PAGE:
Success of Texas Tech Law Advocacy Programs Featured in preLaw Magazine
School's advocacy programs also listed as second best, according to two rankings.
Written by Tina Dechausay
The law school’s advocacy teams had a successful 2010-11 year, including one international championship and three national championships.
Texas Tech University School of Law’s Advocacy Programs are featured in an article in preLaw’s Back to School 2011 issue.
The article, “The Moot Court Stars,” takes a look at the best moot court programs in the nation and includes comments from the directors of those top programs, including Robert Sherwin, Texas Tech law school’s director of advocacy programs.
Rankings of the top law school advocacy programs according to the Blakely Advocacy Institute and Brian Koppen are also displayed with Texas Tech appearing as the No. 2 ranked program in both listings.
Some of the many achievements of the law school’s advocacy teams in 2010-11 included one international championship, three national championships, five regional championships, and five Best Advocate awards at national competitions, including the National Best Advocate (Alexis Butler) at the National Moot Court Competition.
Aside from the notoriety these championships bring to a law school and the practical lawyering skills that students learn by competing, the opportunity to participate in advocacy competitions can also enhance one’s law school experience, Sherwin said in the article.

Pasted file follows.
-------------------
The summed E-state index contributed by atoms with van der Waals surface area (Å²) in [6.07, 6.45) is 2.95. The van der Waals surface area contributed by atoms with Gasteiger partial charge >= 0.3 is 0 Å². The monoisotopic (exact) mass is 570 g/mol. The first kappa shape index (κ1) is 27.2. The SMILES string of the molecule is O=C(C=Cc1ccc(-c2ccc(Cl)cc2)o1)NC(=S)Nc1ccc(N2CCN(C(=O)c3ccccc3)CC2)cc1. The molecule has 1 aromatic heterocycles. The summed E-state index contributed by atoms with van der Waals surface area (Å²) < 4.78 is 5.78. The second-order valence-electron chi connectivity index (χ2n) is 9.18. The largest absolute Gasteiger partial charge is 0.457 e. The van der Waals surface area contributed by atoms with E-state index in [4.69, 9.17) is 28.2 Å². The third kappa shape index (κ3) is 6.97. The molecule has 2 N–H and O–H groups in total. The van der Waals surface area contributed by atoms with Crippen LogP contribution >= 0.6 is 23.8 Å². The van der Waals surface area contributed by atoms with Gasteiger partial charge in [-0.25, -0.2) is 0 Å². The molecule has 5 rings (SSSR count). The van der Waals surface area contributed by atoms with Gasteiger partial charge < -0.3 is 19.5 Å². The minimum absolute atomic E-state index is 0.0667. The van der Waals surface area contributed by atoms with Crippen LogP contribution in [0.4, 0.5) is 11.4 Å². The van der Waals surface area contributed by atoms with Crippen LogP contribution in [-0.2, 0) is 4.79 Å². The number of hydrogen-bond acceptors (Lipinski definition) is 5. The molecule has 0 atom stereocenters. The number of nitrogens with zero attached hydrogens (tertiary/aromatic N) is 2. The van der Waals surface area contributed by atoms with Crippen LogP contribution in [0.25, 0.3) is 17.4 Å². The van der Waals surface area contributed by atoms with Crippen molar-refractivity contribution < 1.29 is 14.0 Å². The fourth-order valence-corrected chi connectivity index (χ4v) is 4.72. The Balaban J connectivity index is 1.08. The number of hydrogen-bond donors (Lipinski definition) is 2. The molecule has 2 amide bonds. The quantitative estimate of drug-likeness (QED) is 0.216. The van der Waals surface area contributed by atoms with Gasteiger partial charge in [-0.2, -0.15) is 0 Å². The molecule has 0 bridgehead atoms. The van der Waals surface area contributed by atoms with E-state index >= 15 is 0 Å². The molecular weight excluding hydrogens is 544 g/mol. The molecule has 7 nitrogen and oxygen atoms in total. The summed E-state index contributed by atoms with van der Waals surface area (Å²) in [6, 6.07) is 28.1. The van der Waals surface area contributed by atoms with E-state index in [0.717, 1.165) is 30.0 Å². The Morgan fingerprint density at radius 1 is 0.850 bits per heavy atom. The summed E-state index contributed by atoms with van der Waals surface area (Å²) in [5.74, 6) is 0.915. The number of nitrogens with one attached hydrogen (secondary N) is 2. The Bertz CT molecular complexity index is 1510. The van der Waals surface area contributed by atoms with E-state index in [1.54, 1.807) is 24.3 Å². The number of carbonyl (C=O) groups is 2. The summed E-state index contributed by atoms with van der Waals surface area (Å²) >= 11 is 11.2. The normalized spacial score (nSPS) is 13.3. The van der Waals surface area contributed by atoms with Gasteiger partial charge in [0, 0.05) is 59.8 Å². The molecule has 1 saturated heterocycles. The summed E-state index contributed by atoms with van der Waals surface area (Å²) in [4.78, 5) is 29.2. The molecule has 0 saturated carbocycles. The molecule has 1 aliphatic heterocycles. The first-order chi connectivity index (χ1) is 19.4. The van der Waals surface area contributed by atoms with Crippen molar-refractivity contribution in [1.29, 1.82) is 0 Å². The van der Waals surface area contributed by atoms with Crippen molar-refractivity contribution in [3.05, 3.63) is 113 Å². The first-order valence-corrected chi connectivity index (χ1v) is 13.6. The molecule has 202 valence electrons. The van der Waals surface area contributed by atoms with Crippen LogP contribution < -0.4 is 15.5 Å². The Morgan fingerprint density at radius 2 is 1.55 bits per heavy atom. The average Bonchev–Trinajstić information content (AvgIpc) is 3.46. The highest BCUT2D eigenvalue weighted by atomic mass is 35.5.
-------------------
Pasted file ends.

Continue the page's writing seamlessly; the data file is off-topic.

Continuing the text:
“I strongly believe that going to a law school that can provide its students with a rich advocacy experience can make the difference between looking back at law school as something that’s enjoyable and looking back at it as something that’s merely survived,” he said.
Robert Sherwin is the director of advocacy programs in the School of Law.
View his profile in our online Experts Guide.
Texas Tech School of Law
The Texas Tech School of Law is a leader among Texas law schools with a 16-year average pass rate of 90 percent on the State Bar Exam.
A small student body, a diverse faculty and a low student-faculty ratio (15.3:1) promotes learning and encourages interaction between students and professors.